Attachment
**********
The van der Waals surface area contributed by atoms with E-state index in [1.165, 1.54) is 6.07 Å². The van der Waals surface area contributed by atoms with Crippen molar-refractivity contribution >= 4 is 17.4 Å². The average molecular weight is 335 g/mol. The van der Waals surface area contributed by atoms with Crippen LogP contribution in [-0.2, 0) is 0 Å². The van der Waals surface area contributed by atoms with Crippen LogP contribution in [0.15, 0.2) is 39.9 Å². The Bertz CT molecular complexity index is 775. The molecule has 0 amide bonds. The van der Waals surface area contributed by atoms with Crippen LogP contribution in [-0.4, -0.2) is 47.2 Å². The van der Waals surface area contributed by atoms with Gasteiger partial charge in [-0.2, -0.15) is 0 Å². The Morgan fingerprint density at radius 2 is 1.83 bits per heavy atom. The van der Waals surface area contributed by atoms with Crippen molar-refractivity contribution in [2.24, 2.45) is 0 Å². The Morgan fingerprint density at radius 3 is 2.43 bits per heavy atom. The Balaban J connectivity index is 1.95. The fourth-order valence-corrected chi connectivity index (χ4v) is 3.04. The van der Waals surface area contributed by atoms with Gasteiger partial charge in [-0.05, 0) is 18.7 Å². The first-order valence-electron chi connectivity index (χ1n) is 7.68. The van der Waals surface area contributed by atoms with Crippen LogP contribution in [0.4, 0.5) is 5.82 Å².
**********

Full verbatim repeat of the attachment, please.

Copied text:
The van der Waals surface area contributed by atoms with E-state index in [1.165, 1.54) is 6.07 Å². The van der Waals surface area contributed by atoms with Crippen molar-refractivity contribution >= 4 is 17.4 Å². The average molecular weight is 335 g/mol. The van der Waals surface area contributed by atoms with Crippen LogP contribution in [-0.2, 0) is 0 Å². The van der Waals surface area contributed by atoms with Crippen LogP contribution in [0.15, 0.2) is 39.9 Å². The Bertz CT molecular complexity index is 775. The molecule has 0 amide bonds. The van der Waals surface area contributed by atoms with Crippen LogP contribution in [-0.4, -0.2) is 47.2 Å². The van der Waals surface area contributed by atoms with Gasteiger partial charge in [-0.2, -0.15) is 0 Å². The Morgan fingerprint density at radius 2 is 1.83 bits per heavy atom. The van der Waals surface area contributed by atoms with Crippen molar-refractivity contribution in [2.24, 2.45) is 0 Å². The Morgan fingerprint density at radius 3 is 2.43 bits per heavy atom. The Balaban J connectivity index is 1.95. The fourth-order valence-corrected chi connectivity index (χ4v) is 3.04. The van der Waals surface area contributed by atoms with Gasteiger partial charge in [-0.05, 0) is 18.7 Å². The first-order valence-electron chi connectivity index (χ1n) is 7.68. The van der Waals surface area contributed by atoms with Crippen LogP contribution in [0.4, 0.5) is 5.82 Å².